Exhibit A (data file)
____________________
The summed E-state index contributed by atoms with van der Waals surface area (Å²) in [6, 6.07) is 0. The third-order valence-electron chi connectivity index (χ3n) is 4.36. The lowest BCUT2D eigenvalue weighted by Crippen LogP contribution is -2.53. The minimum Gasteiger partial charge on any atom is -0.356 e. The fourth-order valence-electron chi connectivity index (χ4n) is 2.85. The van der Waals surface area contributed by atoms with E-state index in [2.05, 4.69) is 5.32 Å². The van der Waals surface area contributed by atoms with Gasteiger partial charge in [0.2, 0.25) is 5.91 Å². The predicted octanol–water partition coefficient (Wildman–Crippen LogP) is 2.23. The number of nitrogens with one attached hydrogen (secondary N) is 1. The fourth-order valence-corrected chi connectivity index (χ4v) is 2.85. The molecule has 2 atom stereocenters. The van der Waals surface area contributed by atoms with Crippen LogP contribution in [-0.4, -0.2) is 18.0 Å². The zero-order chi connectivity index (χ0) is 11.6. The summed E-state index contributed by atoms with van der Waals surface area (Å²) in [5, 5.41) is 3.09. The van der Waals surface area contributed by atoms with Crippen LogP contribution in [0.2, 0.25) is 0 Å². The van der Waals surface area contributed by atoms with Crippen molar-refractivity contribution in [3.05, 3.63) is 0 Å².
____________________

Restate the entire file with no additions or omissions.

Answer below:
The summed E-state index contributed by atoms with van der Waals surface area (Å²) in [6, 6.07) is 0. The third-order valence-electron chi connectivity index (χ3n) is 4.36. The lowest BCUT2D eigenvalue weighted by Crippen LogP contribution is -2.53. The minimum Gasteiger partial charge on any atom is -0.356 e. The fourth-order valence-electron chi connectivity index (χ4n) is 2.85. The van der Waals surface area contributed by atoms with E-state index in [2.05, 4.69) is 5.32 Å². The van der Waals surface area contributed by atoms with Gasteiger partial charge in [0.2, 0.25) is 5.91 Å². The predicted octanol–water partition coefficient (Wildman–Crippen LogP) is 2.23. The number of nitrogens with one attached hydrogen (secondary N) is 1. The fourth-order valence-corrected chi connectivity index (χ4v) is 2.85. The molecule has 2 atom stereocenters. The van der Waals surface area contributed by atoms with Crippen LogP contribution in [-0.4, -0.2) is 18.0 Å². The zero-order chi connectivity index (χ0) is 11.6. The summed E-state index contributed by atoms with van der Waals surface area (Å²) in [5, 5.41) is 3.09. The van der Waals surface area contributed by atoms with Crippen LogP contribution in [0.2, 0.25) is 0 Å². The van der Waals surface area contributed by atoms with Crippen molar-refractivity contribution in [3.05, 3.63) is 0 Å².